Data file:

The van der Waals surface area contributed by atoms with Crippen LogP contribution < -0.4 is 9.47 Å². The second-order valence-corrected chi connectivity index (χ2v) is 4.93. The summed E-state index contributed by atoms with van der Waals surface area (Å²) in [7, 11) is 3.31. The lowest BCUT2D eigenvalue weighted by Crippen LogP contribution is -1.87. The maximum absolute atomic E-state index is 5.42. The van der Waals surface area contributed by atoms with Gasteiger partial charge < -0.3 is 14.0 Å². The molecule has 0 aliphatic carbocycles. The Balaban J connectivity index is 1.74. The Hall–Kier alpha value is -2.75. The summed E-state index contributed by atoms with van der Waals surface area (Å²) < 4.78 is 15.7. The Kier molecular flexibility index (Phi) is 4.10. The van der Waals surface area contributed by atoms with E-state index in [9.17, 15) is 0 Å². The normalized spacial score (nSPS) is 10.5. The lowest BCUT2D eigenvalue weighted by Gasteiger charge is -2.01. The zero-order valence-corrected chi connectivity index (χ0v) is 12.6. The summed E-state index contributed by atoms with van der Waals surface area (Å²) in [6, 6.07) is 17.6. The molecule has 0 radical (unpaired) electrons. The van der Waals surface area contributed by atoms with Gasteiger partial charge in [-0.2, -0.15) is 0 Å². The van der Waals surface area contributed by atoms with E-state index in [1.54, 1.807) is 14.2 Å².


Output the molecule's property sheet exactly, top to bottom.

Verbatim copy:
The van der Waals surface area contributed by atoms with Crippen LogP contribution < -0.4 is 9.47 Å². The second-order valence-corrected chi connectivity index (χ2v) is 4.93. The summed E-state index contributed by atoms with van der Waals surface area (Å²) in [7, 11) is 3.31. The lowest BCUT2D eigenvalue weighted by Crippen LogP contribution is -1.87. The maximum absolute atomic E-state index is 5.42. The van der Waals surface area contributed by atoms with Gasteiger partial charge < -0.3 is 14.0 Å². The molecule has 0 aliphatic carbocycles. The Balaban J connectivity index is 1.74. The Hall–Kier alpha value is -2.75. The summed E-state index contributed by atoms with van der Waals surface area (Å²) < 4.78 is 15.7. The Kier molecular flexibility index (Phi) is 4.10. The van der Waals surface area contributed by atoms with E-state index in [9.17, 15) is 0 Å². The normalized spacial score (nSPS) is 10.5. The lowest BCUT2D eigenvalue weighted by Gasteiger charge is -2.01. The zero-order valence-corrected chi connectivity index (χ0v) is 12.6. The summed E-state index contributed by atoms with van der Waals surface area (Å²) in [6, 6.07) is 17.6. The molecule has 0 radical (unpaired) electrons. The van der Waals surface area contributed by atoms with Gasteiger partial charge in [-0.2, -0.15) is 0 Å². The van der Waals surface area contributed by atoms with E-state index in [1.54, 1.807) is 14.2 Å².